The music robot “Glitch Robot” aims to produce sounds used in electronic music. It is referencing to glitch sounds – or Clicks ‘n Cuts – a sub genre of the electronic music.
I started with the imagination of what sounds I would like to use when producing music. What percussion sounds does a music track need? Escpecially if you’re into glitchy sound of the infamous clicks n’ cuts era. If you don’t do minimal techno, you need more than a phat bass drum & Hihat.
With the MR-808 (a giant TR-808 clone released Nov 2012) there were already some basic drum sound like Hi-Hat, snare, shaker or toms.
The sound scape that I was aiming for was planned to be more subtle: little crackles,
crackles, beeps, boings and crsssshs. The sounds were also inspired by daily experiences. You know in school when you let your ruler swing at the edge of the table to make a vibrating sound? When you unpack something and you keep playing with the plastic foil that makes awesome noises? The scary sound when your hard disk dies, scratching its head on your valuable data?
After several month of experimentation I chose 14 actors, covering different ranges of sound: electromagnetic relays whichs tongues are swinging in a frequency 10-100Hz making a high sound. Recycled and manipulated hard disks where the head is making a clicky noise. Steel tongues creating a bassdrum sound with a very long decay. A plastic foil which is constantly twisted, producing a subtle texture of ambient cracle noise. A metallic tongue initiated by a a gear wheel: a servo changes the tension of the tongue producing a variable creaky humming sound.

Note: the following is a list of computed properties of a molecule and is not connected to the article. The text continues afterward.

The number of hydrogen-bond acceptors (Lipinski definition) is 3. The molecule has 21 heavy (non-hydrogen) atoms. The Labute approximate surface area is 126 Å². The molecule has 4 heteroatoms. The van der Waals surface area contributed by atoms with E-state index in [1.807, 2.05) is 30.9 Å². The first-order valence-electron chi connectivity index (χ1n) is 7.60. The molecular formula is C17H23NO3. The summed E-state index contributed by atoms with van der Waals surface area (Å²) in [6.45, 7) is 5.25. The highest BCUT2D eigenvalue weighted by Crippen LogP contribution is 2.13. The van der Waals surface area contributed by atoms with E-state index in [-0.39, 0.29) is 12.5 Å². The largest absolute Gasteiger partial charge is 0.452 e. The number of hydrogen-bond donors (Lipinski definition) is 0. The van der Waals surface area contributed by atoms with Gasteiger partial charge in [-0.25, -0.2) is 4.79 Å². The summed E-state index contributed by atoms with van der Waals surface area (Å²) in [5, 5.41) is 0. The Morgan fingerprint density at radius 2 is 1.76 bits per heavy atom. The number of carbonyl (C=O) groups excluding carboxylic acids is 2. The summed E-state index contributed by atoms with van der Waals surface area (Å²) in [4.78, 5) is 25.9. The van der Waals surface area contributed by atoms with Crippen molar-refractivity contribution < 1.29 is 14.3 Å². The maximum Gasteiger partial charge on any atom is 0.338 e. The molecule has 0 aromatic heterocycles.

I imagined that to be the organs of a strange robot machine, when you open it up and you see the inner clockwork, making fascinating and un-understandable noises that slowly turn into a rhytm.
3D-Printing, recycling, amplifying – and repeating
Most of the mounts and covers were 3D-modeled (Inventor) and 3D-printed (three makerbots) in the workshop. Although the modeling and printing took several 100 hours, it can now be reproduces easily, for repairing or other versions of the robot!
Most of the other parts – hard disk, glas, metal, relays, fabric, plastic even the power supply – were taken from recycled computers, printers and other electronic good laying around.
The actual actuators are amplified with piezo elements. They are feed into a normal audio mixer, so basic sound shaping like EQing can be added. As actuators solenoids, motors and servos are used, driven by a MOSFET power unit, controllable with standard MIDI On and Off Notes and CC-Values.
More pictures in high resolution on our flickr page.